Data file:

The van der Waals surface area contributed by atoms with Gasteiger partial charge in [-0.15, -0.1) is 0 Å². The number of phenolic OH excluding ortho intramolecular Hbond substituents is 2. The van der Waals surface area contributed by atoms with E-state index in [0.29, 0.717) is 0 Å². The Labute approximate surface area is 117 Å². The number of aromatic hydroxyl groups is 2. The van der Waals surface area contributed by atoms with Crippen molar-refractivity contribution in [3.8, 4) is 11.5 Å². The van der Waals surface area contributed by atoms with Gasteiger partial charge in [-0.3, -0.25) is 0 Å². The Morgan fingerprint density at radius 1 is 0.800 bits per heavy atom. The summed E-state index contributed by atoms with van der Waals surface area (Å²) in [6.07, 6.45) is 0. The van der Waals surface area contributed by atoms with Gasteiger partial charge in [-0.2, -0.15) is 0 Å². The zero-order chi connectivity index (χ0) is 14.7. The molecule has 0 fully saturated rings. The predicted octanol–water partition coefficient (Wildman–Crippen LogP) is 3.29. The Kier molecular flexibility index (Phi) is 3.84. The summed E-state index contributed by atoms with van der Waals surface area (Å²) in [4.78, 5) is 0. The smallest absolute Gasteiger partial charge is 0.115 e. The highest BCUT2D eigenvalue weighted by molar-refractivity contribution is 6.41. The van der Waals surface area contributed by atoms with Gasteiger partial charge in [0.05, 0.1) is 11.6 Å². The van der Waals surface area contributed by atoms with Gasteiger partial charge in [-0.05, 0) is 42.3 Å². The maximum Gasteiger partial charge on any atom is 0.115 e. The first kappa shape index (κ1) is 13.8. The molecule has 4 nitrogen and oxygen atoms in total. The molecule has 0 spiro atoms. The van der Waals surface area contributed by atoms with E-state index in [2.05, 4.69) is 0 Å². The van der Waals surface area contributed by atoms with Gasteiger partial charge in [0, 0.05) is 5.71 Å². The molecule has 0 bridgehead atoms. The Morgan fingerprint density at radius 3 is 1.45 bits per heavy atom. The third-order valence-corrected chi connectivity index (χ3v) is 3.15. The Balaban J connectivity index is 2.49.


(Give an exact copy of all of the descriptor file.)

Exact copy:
The van der Waals surface area contributed by atoms with Gasteiger partial charge in [-0.15, -0.1) is 0 Å². The number of phenolic OH excluding ortho intramolecular Hbond substituents is 2. The van der Waals surface area contributed by atoms with E-state index in [0.29, 0.717) is 0 Å². The Labute approximate surface area is 117 Å². The number of aromatic hydroxyl groups is 2. The van der Waals surface area contributed by atoms with Crippen molar-refractivity contribution in [3.8, 4) is 11.5 Å². The van der Waals surface area contributed by atoms with Gasteiger partial charge in [-0.3, -0.25) is 0 Å². The Morgan fingerprint density at radius 1 is 0.800 bits per heavy atom. The summed E-state index contributed by atoms with van der Waals surface area (Å²) in [6.07, 6.45) is 0. The van der Waals surface area contributed by atoms with Gasteiger partial charge in [-0.2, -0.15) is 0 Å². The zero-order chi connectivity index (χ0) is 14.7. The molecule has 0 fully saturated rings. The predicted octanol–water partition coefficient (Wildman–Crippen LogP) is 3.29. The Kier molecular flexibility index (Phi) is 3.84. The summed E-state index contributed by atoms with van der Waals surface area (Å²) in [4.78, 5) is 0. The smallest absolute Gasteiger partial charge is 0.115 e. The highest BCUT2D eigenvalue weighted by molar-refractivity contribution is 6.41. The van der Waals surface area contributed by atoms with Gasteiger partial charge in [0.05, 0.1) is 11.6 Å². The van der Waals surface area contributed by atoms with Gasteiger partial charge in [-0.05, 0) is 42.3 Å². The maximum Gasteiger partial charge on any atom is 0.115 e. The first kappa shape index (κ1) is 13.8. The molecule has 4 nitrogen and oxygen atoms in total. The molecule has 0 spiro atoms. The van der Waals surface area contributed by atoms with E-state index in [2.05, 4.69) is 0 Å². The van der Waals surface area contributed by atoms with Gasteiger partial charge in [0, 0.05) is 5.71 Å². The molecule has 0 bridgehead atoms. The Morgan fingerprint density at radius 3 is 1.45 bits per heavy atom. The third-order valence-corrected chi connectivity index (χ3v) is 3.15. The Balaban J connectivity index is 2.49.